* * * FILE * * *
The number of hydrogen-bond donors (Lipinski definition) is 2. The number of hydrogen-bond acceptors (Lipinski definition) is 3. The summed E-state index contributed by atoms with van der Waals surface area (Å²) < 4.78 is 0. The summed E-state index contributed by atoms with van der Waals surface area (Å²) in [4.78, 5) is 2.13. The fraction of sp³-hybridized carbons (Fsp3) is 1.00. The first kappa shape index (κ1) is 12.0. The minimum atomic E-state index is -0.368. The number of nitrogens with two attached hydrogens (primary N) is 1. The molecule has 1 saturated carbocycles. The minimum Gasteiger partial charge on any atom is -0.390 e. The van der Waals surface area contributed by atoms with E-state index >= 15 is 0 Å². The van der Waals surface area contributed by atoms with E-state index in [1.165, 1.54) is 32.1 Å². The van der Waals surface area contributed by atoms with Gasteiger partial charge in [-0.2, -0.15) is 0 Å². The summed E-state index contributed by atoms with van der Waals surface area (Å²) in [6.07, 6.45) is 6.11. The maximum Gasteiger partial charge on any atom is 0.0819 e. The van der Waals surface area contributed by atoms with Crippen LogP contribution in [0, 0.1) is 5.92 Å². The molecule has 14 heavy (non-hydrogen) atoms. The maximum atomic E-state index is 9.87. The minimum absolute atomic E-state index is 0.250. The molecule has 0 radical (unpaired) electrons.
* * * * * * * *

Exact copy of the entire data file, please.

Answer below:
The number of hydrogen-bond donors (Lipinski definition) is 2. The number of hydrogen-bond acceptors (Lipinski definition) is 3. The summed E-state index contributed by atoms with van der Waals surface area (Å²) < 4.78 is 0. The summed E-state index contributed by atoms with van der Waals surface area (Å²) in [4.78, 5) is 2.13. The fraction of sp³-hybridized carbons (Fsp3) is 1.00. The first kappa shape index (κ1) is 12.0. The minimum atomic E-state index is -0.368. The number of nitrogens with two attached hydrogens (primary N) is 1. The molecule has 1 saturated carbocycles. The minimum Gasteiger partial charge on any atom is -0.390 e. The van der Waals surface area contributed by atoms with E-state index >= 15 is 0 Å². The van der Waals surface area contributed by atoms with E-state index in [1.165, 1.54) is 32.1 Å². The van der Waals surface area contributed by atoms with Gasteiger partial charge in [-0.2, -0.15) is 0 Å². The summed E-state index contributed by atoms with van der Waals surface area (Å²) in [6.07, 6.45) is 6.11. The maximum Gasteiger partial charge on any atom is 0.0819 e. The van der Waals surface area contributed by atoms with Crippen LogP contribution in [0, 0.1) is 5.92 Å². The molecule has 14 heavy (non-hydrogen) atoms. The maximum atomic E-state index is 9.87. The minimum absolute atomic E-state index is 0.250. The molecule has 0 radical (unpaired) electrons.